Corruption costing State €3bn, report claims

 

Corruption could still be costing the Irish economy as much as €3 billion each year in lost revenue and foreign investment, according to a report published this morning.

Launchings its National Integrity System Study, Transparency International Ireland called for the introduction of “comprehensive legal safeguards for whistleblowers” and said a register of lobbyists was needed to improve transparency between government and business.

The report, funded by the Department of Justice, Equality and Law Reform, examines the risk of corruption and the abuse of power in government, politics, business, civil society and the media.

It says that local government, political parties and the public contracting system remain vulnerable to fraud, corruption and the abuse of power.

In addition to calling for legislation to protect whistleblowers and a register of lobbyings, the report wants the Government to ratify international conventions against corruption, the establishment of a Garda Anti Corruption Unit and reform of the Freedom of Information system.

It also wants all appointments to the boards of State bodies to be opened to public competition and the publication of clear no bribe and conflict of interest policies by newspaper organisations and journalist unions.

The chief executive of Transparency International Ireland John Devitt said the public and private sectors had opposed the introduction of legislation which would protect whistle blowers. He said that less than one third of Irish companies supported such moves, compared with over 90 per cent in the UK.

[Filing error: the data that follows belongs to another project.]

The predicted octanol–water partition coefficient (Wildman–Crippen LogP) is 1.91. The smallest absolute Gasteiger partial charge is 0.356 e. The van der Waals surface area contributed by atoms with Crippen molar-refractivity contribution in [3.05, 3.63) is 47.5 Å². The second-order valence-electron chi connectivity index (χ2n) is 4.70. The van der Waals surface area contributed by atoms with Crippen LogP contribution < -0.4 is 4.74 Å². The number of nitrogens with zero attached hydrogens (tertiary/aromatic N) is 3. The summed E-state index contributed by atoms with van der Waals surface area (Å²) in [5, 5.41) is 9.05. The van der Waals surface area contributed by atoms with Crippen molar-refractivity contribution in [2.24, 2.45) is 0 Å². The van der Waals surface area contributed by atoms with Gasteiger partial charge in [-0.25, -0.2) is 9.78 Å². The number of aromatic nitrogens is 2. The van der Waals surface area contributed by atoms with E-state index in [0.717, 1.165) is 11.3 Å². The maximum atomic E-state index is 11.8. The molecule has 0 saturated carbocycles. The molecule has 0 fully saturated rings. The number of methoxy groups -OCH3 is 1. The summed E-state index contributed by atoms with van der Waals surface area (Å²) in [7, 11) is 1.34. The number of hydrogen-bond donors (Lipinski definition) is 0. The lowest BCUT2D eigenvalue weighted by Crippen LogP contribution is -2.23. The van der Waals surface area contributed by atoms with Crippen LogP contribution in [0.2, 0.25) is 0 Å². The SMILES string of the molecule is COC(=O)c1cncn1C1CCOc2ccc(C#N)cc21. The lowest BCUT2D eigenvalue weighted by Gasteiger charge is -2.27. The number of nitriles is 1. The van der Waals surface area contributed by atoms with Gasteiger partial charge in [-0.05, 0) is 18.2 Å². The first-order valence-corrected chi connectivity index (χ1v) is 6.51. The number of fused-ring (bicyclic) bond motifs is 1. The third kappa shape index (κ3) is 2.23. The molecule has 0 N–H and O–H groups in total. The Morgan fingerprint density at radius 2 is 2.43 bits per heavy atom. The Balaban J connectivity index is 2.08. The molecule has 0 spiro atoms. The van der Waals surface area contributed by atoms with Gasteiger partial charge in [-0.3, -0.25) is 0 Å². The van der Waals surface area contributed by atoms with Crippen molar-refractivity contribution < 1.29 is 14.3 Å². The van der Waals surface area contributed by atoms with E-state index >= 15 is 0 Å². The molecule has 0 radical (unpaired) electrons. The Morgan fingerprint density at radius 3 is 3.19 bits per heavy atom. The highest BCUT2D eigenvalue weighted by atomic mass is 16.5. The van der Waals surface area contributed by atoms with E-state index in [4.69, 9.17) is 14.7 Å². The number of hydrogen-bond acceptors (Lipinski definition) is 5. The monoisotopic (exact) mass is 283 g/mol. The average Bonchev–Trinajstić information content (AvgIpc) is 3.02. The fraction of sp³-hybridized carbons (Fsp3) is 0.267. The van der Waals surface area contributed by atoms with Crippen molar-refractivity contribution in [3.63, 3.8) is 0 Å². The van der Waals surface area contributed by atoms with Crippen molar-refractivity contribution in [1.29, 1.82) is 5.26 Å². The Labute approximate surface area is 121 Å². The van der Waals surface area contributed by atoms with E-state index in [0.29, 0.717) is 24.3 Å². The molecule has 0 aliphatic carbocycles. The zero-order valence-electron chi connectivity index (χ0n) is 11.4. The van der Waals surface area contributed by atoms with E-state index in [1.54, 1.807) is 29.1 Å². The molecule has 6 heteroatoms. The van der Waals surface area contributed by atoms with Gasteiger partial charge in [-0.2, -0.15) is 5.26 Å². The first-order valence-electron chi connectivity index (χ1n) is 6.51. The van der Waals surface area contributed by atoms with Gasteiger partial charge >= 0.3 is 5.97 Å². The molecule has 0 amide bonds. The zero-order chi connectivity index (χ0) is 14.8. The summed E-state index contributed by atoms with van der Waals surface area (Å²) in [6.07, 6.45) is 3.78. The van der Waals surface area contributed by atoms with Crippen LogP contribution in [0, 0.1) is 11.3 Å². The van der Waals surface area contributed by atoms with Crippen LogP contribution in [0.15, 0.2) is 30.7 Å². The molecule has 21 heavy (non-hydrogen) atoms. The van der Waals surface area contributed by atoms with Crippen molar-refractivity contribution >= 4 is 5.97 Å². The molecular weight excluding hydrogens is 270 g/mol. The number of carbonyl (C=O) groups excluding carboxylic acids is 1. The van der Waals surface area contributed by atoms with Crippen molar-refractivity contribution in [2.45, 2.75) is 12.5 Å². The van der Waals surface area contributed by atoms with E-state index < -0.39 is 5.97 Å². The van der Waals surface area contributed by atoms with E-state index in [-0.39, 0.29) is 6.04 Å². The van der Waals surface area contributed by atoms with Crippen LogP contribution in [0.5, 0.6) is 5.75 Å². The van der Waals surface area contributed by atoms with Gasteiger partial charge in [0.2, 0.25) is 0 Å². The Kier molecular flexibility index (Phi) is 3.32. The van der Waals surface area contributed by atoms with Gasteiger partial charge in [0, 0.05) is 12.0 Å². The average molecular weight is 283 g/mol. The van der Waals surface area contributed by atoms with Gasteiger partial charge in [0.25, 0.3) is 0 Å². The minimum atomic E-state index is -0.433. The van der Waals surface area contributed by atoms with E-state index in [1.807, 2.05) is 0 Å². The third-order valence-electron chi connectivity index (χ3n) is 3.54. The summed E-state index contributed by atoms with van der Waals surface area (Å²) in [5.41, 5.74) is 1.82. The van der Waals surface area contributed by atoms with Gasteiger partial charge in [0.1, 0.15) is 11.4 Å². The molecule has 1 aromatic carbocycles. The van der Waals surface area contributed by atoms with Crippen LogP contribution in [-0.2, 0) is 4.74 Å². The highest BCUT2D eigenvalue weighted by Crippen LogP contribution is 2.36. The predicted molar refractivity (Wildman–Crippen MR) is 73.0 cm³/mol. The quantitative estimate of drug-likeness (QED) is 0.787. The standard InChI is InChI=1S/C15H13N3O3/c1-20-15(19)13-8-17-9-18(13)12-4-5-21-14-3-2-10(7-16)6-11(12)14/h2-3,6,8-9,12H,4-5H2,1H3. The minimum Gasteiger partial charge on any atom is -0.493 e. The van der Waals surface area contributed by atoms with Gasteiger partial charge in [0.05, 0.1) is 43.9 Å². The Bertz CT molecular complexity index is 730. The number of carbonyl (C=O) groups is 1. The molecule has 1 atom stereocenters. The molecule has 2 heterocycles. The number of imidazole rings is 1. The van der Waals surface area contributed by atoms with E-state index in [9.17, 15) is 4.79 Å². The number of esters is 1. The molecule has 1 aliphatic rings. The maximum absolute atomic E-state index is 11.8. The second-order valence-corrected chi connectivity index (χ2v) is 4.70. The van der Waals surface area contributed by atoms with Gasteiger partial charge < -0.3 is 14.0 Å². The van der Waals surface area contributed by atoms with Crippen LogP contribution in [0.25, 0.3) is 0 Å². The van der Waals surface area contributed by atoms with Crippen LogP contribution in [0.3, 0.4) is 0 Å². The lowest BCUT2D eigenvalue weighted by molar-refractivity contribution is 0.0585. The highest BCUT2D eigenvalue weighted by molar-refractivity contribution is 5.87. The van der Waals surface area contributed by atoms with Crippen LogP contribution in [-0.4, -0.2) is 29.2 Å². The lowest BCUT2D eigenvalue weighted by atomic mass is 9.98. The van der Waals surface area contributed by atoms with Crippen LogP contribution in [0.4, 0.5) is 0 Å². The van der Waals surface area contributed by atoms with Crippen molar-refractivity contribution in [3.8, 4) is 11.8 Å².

He said whistle-blowing had been “entirely disincentived” by the Government and called for a register of lobbyist to “allow us to track exchanges between vested interests and policy makers and restore some confidence in the system”.

He also accused the Government of dragging its heels over the ratification of the UN convention against corruption.

Mr Devitt that while the Republic had one of the lowest levels of “petty corruption” and “grand corruption” was  not seen as a threat to the integrity of the State, corruption needed a broader definition and one which did not just focus on acts which were defined by law.

He said that the report indicated that the Republic was regarded as having “a high level of legal corruption”. “The more accountability and transparency that exists the lower the risk of an abuse of power,”

Mr Devitt questioned why political parties did not publish detailed financial statements each year and he said less than ten per cent the amount spent on the last general election was accounted for by the Standards In Public Office Commission.

He also said that significant amounts of waste had been uncovered in issuing of public contracts and said that where safeguards are put in place “the economic benefits are significant”.

He said that while the Government was willing to introduce legislation protecting whistle blowers in certain sectors, “a patchwork approach” left many who may have been anxious to lift the lid on corruption where they worked unsure of their legal rights. “If these safeguards had been in place in the financial sector we may not have witnessed events unfold as they did over recent months,” he claimed.